Due to the decline in the competitiveness of Mexican agricultural products, the rural population has been pushed from the countryside into the cities to seek employment in the booming manufacturing sector, one of the many paradoxical consequences of NAFTA. Many American corporations took advantage of this plethora of cheap labor and constructed factories along the U.S.-Mexico border, creating the maquiladora system. While these factories, or maquilas, created 1.3 million jobs in the export-manufacturing sector, they still were not able to counterbalance jobs lost in the agricultural sector, and it was not long before foreign competition threatened these newly created jobs.(15) Since 2001, one third of all NAFTA-created manufacturing jobs in Mexico have disappeared as North American corporations continue to offshore operations to China, where manufacturing wages are about an eighth of those in Mexico.(16) Although NAFTA is not the only cause of the economic distress Mexico has faced in the past decade, the economic pact failed to generate a Mexican economy capable of competing in a global market, thus negating what little economic benefit it brought Mexico.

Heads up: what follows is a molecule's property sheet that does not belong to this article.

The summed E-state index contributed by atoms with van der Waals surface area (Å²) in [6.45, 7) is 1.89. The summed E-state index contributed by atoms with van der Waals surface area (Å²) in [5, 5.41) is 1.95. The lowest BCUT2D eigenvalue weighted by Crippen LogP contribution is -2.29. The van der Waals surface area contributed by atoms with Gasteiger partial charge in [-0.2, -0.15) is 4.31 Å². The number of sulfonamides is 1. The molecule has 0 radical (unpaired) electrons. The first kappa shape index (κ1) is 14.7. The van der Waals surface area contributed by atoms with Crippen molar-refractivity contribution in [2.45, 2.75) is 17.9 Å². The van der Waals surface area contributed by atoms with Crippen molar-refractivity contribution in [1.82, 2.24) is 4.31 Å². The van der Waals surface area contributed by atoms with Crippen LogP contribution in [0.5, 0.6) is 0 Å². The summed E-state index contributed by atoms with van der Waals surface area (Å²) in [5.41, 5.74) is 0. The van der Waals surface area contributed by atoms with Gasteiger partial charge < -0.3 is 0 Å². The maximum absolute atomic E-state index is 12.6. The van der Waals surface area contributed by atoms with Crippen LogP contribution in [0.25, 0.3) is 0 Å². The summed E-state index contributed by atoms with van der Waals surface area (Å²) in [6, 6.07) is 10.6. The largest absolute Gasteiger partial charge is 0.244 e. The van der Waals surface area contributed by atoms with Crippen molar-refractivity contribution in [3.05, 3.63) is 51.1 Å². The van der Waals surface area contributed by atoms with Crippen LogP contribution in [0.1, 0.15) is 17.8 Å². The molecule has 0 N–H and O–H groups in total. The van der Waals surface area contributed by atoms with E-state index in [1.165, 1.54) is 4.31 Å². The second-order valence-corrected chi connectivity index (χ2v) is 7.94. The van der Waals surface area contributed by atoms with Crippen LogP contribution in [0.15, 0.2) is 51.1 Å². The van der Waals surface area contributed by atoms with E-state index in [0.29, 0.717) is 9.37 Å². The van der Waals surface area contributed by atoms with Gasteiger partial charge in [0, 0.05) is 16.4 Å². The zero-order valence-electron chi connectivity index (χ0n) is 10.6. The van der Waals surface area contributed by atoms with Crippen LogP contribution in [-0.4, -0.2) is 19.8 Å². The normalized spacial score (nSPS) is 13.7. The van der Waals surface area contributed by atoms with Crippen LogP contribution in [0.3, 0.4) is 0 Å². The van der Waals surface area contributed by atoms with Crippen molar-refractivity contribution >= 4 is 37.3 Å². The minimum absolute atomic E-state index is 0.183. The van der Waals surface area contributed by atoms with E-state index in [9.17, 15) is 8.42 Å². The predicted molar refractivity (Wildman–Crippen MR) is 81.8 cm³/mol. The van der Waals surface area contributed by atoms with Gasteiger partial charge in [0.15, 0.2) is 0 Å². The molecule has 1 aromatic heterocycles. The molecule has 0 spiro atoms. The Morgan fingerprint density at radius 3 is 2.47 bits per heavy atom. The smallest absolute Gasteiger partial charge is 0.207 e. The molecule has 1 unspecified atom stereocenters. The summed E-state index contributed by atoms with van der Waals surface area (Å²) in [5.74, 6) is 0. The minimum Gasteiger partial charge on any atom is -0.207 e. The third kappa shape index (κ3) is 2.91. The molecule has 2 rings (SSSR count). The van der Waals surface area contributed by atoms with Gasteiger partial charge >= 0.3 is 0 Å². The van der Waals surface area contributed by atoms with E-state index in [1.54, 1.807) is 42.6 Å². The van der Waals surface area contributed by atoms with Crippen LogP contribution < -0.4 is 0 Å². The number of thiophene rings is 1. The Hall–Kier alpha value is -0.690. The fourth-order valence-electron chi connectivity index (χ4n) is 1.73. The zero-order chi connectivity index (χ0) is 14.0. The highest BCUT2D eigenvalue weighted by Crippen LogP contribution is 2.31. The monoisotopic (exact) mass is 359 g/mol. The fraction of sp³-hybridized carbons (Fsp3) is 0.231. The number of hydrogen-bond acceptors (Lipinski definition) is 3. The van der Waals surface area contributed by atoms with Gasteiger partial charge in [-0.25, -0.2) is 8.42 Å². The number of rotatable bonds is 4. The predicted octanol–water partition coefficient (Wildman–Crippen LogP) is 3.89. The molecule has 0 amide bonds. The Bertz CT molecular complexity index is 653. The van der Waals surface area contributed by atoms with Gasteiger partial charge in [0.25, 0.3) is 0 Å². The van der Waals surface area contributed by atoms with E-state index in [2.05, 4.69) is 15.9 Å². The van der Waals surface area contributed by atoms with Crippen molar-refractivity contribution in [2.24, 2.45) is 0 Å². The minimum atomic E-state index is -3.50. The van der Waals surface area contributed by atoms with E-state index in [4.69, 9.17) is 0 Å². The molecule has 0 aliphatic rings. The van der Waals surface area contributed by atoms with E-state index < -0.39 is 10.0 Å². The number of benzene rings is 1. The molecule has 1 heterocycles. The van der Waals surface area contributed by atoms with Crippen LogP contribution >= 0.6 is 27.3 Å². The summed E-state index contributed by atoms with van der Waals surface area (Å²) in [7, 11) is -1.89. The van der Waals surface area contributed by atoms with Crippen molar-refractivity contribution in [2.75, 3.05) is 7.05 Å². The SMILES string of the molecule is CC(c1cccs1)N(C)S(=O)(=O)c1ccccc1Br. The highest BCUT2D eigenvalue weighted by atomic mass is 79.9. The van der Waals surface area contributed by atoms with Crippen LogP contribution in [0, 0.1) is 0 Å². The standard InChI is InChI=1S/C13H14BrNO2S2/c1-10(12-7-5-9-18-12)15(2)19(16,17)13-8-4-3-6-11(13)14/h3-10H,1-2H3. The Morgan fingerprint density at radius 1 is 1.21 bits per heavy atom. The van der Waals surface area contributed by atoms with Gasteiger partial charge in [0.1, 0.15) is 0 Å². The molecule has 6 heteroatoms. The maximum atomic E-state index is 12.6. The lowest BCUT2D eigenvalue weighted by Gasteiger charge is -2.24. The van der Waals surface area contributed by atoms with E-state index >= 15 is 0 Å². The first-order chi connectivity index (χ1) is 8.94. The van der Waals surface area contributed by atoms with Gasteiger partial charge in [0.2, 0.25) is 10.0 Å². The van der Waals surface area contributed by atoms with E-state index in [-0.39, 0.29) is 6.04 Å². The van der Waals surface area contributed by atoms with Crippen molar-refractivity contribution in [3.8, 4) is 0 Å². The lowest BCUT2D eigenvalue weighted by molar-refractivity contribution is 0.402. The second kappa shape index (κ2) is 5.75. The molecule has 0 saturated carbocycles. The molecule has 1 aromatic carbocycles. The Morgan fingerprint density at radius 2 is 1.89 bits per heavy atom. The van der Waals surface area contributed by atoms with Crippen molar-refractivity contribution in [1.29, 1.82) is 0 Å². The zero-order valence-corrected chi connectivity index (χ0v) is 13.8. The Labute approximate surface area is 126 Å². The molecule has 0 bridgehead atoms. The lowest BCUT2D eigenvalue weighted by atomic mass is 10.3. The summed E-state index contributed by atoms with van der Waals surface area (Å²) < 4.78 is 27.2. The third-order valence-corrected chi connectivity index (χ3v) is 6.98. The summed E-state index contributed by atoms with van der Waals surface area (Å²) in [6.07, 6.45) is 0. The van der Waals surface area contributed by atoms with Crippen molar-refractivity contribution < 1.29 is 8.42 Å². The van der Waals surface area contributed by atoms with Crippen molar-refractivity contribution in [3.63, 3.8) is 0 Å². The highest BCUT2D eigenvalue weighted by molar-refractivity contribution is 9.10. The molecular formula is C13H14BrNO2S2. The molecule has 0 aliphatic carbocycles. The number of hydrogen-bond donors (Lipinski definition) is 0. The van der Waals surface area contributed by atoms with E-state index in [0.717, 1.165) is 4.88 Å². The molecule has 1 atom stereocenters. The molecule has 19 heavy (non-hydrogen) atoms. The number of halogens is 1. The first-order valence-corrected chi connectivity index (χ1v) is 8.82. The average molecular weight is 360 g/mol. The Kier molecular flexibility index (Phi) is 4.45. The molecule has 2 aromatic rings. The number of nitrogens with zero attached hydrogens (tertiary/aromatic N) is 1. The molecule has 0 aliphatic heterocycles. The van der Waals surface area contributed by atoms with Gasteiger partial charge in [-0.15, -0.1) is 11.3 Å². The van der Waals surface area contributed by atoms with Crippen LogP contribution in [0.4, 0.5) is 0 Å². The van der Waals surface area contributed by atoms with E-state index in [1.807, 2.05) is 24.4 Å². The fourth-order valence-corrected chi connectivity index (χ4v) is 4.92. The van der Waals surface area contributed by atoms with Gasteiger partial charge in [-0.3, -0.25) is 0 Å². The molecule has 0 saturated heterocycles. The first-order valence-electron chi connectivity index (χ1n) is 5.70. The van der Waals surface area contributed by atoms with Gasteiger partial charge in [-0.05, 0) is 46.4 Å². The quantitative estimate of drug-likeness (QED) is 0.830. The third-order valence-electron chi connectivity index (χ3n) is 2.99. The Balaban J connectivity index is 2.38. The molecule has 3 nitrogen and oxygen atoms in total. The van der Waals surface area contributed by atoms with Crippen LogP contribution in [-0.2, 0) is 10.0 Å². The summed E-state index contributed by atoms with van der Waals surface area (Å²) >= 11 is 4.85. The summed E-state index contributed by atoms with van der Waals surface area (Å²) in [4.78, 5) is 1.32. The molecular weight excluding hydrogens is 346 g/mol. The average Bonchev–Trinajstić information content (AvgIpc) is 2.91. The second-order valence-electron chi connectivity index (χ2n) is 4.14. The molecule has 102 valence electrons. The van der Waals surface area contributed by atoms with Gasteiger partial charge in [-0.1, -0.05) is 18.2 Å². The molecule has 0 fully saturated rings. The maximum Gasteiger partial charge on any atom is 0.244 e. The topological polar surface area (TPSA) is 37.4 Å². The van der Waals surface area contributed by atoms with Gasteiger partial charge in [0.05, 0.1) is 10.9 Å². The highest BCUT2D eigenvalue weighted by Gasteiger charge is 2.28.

Moreover, even with the creation of new manufacturing jobs, Mexican living conditions have consistently declined since NAFTA’s advent. In the pact’s first five years, real wages in Mexico fell by 20 percent, and workers in the manufacturing sector now earn about a fourth of their pre-NAFTA wages.(17) Additionally, the prices of most goods in Mexico have significantly increased. The cost of tortillas, which represent 75 percent of the daily caloric intake for Mexico’s poor, increased by 571 percent in the first six years of NAFTA, rendering meager wages even more insufficient than before NAFTA’s implementation(18) and making it increasingly difficult for families to meet basic needs. Wage disparities between Americans and Mexicans have also widened. In 1994, Mexicans earned 23 percent of what Americans earned overall; by 2006, the differential had dropped to 12 percent.(19) With this wage reduction, the lower class in Mexico has expanded, pushing more poverty-stricken individuals into areas that were already troubled by inadequate housing, healthcare, and public safety,(20) and generating further problems for the Mexican state, such as drug violence and urban sprawl.
The Immigration Problem